....can reveal so much. Glasses slipped down on my nose for nearly four decades and from my very first to the very last pair of glasses owned, they have always been progressive, meaning the glass will turn dark when I am outside, and when I enter a dark interior the glass turns clear automatically. I couldn't understand why people would have a clear set and a dark set, switching from one to another when in- or outdoors. Why trouble yourself when you have have one set capable of both uses?

With camera in hand, I stepped outside today for the first time in my adult life without glasses upon the bridge of my nose, and was promptly blinded by the brightness of it all. How can people tolerate this on a daily basis? WoW! I now understand the following:
1. Having glasses serves several purposes:
a: Protective
b: Sunglasses
c: Something to do with your fingers on a hot day

Whatever will I do now with my bored fingers on a hot simmering day and there aren't any glasses to push back up? Oh, the misery!

I spent some time at the Marina where there was a festival of family kite-flying, and enjoyed the bright colored-kites but didn't appreciate the strong breeze blowing through the Golden Gate. Another use of those old glasses: a wind-block! Now I have to tolerate air blowing directly into my eyes, and it wasn't pleasant!

During this time of discovery, I stopped here and there to snap a few pictures... adjusting the camera viewfinder diopter now, a few minutes later, and again... and again. I found sometimes my left eye would see sharply, then not. Another time not, then later yes; sharply. It's a progression and I am happy I use auto-focus!

But it was something new.... though many take it very for granted to be able to walk outside with or without glasses, this is the first time since my teen-years that I've stepped outdoors without anything sliding down my nose. It's amazing the things we grow accustomed to, and how we tolerate it and even make it a necessary evil and a routine... a habit of our individual lives.

I am glad I am able to put aside finally one small but important detail of my life, and though I haven't yet purchased those reading glasses, I still am very grateful for the vision I have, and now enjoy the liberty of a vision free of other items... hanging around my neck, hanging off my nose, or something I need to remember to take with me in order to see.

It's a great sensation and very liberating!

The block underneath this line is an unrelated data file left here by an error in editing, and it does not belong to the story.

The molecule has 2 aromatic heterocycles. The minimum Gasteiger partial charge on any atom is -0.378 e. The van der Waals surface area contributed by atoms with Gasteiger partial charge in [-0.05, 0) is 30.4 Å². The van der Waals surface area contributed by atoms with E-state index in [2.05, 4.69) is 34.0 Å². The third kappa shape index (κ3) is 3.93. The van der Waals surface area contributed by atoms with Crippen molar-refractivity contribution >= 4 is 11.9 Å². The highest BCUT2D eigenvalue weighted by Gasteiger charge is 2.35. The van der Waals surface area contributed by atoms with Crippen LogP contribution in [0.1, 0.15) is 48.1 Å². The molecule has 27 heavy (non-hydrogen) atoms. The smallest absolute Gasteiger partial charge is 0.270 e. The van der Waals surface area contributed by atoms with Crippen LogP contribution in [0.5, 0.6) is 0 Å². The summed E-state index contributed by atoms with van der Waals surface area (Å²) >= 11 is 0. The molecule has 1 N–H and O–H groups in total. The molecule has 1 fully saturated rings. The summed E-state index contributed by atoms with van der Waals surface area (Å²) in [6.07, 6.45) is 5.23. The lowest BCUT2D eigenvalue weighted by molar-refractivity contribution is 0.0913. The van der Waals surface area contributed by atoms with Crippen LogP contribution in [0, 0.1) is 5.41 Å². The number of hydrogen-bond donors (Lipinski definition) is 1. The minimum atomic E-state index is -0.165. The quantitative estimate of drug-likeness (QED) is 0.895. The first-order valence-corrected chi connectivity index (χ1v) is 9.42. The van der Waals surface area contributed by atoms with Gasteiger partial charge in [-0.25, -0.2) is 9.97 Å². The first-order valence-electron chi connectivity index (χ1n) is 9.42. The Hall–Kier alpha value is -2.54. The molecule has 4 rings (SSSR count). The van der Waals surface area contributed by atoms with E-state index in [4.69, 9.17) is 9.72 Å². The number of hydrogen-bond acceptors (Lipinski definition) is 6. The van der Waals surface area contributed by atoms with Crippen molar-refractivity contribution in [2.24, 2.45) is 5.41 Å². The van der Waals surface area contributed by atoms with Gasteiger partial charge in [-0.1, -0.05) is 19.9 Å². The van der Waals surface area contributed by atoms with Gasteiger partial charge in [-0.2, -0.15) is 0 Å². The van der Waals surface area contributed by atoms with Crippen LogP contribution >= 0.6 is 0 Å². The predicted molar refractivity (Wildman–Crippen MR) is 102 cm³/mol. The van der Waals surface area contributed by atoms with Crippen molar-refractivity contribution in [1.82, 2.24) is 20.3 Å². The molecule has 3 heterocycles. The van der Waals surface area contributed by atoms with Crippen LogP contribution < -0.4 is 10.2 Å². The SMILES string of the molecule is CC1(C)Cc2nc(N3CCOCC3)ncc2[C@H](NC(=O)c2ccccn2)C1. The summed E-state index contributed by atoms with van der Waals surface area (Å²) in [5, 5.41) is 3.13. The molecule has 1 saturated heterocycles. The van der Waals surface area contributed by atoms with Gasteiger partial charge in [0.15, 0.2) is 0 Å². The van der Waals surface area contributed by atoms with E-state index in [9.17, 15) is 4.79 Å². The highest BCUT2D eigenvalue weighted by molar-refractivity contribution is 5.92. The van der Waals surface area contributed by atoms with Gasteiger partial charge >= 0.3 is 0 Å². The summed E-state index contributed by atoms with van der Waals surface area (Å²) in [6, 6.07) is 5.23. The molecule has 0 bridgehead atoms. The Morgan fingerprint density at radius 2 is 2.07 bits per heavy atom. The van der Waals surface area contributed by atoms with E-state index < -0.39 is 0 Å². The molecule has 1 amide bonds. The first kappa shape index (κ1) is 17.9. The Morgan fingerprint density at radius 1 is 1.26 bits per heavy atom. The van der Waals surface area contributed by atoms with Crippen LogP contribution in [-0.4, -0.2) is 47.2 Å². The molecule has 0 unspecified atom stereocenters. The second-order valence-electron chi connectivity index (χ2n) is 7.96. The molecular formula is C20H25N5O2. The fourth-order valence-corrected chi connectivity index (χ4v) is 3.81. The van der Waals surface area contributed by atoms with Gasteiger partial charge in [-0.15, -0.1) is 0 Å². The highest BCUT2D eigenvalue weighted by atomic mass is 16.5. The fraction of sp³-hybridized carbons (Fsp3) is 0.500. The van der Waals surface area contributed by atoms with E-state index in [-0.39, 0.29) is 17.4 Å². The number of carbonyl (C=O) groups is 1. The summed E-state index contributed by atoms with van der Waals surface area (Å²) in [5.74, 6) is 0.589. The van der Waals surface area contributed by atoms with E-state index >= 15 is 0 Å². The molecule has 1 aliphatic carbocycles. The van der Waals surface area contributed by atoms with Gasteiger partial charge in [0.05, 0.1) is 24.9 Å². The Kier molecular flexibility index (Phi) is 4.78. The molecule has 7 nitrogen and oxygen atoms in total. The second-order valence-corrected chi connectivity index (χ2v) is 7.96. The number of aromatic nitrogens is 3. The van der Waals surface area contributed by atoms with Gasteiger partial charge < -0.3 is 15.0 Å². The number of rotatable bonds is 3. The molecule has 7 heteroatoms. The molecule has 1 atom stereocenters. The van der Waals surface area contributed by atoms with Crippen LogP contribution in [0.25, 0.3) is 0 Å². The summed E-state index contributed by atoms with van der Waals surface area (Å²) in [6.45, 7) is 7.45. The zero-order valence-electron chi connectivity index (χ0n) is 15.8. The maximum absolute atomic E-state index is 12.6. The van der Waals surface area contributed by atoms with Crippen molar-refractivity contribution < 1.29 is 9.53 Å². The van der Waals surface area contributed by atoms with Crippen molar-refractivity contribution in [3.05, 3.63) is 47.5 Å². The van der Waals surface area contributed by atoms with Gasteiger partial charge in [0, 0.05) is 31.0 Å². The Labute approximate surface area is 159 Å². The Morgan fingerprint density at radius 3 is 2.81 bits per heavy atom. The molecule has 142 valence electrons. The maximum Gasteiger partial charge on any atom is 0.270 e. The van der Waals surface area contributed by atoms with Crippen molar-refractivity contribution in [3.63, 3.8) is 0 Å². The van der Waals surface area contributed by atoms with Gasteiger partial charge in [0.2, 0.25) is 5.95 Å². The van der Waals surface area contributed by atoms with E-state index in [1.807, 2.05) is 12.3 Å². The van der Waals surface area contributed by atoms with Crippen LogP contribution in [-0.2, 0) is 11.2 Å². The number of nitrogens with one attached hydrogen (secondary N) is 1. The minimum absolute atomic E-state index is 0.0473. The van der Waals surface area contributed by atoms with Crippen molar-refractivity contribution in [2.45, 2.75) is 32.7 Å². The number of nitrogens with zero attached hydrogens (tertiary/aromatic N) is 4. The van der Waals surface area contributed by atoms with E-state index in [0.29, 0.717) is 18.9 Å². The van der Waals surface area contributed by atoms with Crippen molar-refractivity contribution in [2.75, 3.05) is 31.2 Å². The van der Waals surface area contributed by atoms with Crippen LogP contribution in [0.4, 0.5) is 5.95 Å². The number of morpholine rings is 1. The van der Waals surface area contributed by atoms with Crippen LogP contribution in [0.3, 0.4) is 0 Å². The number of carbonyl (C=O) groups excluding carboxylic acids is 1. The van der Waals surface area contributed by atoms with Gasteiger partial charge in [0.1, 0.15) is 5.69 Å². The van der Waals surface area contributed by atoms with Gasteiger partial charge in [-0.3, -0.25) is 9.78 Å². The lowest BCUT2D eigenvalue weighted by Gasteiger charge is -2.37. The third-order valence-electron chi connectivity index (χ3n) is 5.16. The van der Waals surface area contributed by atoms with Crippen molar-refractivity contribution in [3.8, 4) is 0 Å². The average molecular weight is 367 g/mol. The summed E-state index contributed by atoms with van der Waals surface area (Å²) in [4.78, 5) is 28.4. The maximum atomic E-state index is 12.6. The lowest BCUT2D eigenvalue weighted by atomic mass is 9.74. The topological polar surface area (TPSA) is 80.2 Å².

Fourth day after eye surgery

Well, yesterday ~ not feeling safe enough to drive alone in my car ~ I rode as a passenger in a car. It's strange when you are always driving in your own vehicle, to be sitting elsewhere in a vehicle. It's a strange sensation and while it's nice to see everything pass by and to enjoy the sights, it's still an odd state of being. In this case, it was even more special as my new eyes were being tested minute-by-minute, it seems. The previous day I couldn't focus on anything with my left eye and on this day I would take turns closing my right, then my left eye and each eye could focus.... I could actually see things with my left eye at mid-day and by day's end, it was amazing to see that it was seeing very well too. I know this is a slow process where each day will be a pleasant (I hope) surprise and have I said I love these types of surprises?

It's now Sunday and the fourth day after my surgery and my eyes are even better than yesterday. I think yesterday I pushed my vision a bit too much because by time I slept at past 11pm, my eyes were as bad as if I needed glasses again, and neither could focus on anything.

Now it's again a beautiful gray San Franciscan morning and my eyes are doing well. I'm still taking the eye drops and medicine as prescribed, and am confident my eyes will be a grand performance I will rejoice in during the coming days and weeks. The hint of the end results I am "seeing" and experiencing now, and I am more than happy at this progressing outcome. That it's a slow process only pleases me more as I would have died of shock with one day being blinder than a swinging bat and the next day seeing everything in its sharp wonderful beauty!

Thanks again to everyone for your support and emails; I did stay off the computer for almost two days after the surgery as I couldn't read and didn't feel like typing, but those days are over and long gone.

I cannot wait to use the camera again and start seeing with my eyes alone, and not having to clean my glasses after a few minutes!